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Rare chance to learn Nobel
secrets

Five Nobel laureates and world-renowned scientists will spend some personal time with 360 high school students from across Asia at the Asian Science Camp 2008 in Sanur, Bali.

From this Monday until Saturday, 300 Indonesian students and 60 students from Japan, China, India and other Asian countries will have a chance to hear the Nobel winners' experiences and aspirations during lectures, discussions and even over lunch.

Christopher Andrian, 16, a second-year student at a high school in Tangerang, Banten, said he hoped the rare experience would help him win a Nobel prize one day.

"This place is filled with so many great scientists. It'll be great to hear them share some of their knowledge," he said.

Damar Parasdyaningtyas, 16, Christopher's schoolmate, expressed similar feelings.

"I've always been interested in science. I want to know their (the Nobel laureates') secrets so I can learn to be a good brain surgeon in the future," she said.

Johannes Surya, who chairs the steering committee of the Asian Science Camp, said he expected the event to guide the students toward a greater interest in science.

Johannes, who is also the coach behind the success of Indonesia's International Physics Olympiad team, said the Asian Science Camp aimed to provide an alternative way of teaching to the general education curriculum, which he criticized as being too rigid.

Some of the scheduled events in the camp include scientific explanations of how performers of Indonesian traditional performing art debus could eat shards of glass and remain unscathed after being cut or stabbed with sharp weapons.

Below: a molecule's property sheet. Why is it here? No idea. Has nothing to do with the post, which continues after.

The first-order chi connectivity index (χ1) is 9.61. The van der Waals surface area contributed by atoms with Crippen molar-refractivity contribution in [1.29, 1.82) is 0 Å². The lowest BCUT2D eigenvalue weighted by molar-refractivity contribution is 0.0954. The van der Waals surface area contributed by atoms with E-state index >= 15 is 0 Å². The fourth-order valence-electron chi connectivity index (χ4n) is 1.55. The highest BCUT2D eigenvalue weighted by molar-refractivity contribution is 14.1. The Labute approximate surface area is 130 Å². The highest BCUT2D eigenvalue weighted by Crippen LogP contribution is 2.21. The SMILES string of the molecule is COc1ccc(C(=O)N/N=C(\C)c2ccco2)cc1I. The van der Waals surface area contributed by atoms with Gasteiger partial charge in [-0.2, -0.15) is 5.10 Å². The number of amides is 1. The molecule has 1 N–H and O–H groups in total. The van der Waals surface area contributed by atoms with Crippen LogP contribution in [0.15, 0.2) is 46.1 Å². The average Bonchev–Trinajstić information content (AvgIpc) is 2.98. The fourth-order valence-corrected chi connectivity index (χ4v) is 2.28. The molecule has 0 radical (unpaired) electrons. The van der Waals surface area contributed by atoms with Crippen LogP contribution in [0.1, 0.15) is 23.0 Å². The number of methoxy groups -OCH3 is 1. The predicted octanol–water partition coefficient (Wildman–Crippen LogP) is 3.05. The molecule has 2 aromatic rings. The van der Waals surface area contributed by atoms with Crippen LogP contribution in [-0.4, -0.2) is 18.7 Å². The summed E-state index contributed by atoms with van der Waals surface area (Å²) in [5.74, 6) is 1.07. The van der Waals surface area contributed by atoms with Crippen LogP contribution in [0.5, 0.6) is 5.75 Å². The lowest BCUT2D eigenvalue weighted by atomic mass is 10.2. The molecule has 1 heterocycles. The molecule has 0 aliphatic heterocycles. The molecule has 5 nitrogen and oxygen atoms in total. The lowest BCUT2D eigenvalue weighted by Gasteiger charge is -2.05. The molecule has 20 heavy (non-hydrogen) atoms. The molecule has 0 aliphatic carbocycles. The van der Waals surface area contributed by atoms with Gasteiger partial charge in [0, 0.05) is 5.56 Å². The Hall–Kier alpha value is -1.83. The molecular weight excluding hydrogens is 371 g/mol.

"The whole event is designed to inspire Indonesian students to win a coveted Nobel prize, or at least become more excited about science," Johannes said.

The five Nobel winners attending the camp are Prof. David Gross from the United States (2004 Nobel prize in physics), Prof. Masatoshi Koshiba from Japan (2002 Nobel prize in physics), Prof. Douglas Osherroff from the United States (1996 Nobel prize in physics), Prof. Richard Robert Ernst from Switzerland (1991 Nobel prize in chemistry) and Prof. Yuan Tseh Lee from Taiwan (1986 Nobel prize in chemistry).

Other noted scientists present include Prof. Nelson Tansu, the youngest Indonesian ever to obtain the title of professor, and Rizal Fajar, a Ph.D. candidate from the California Institute of Technology.

Ernst said he was delighted to help Indonesian students reach their goals to become great scientists.

But, he said, winning a Nobel prize was about more than just intelligence or scientific breakthroughs.

"It's about being responsible and about caring for society," he said.

"Because the world is going downhill so fast that we have to understand how we can stop it from going downhill."

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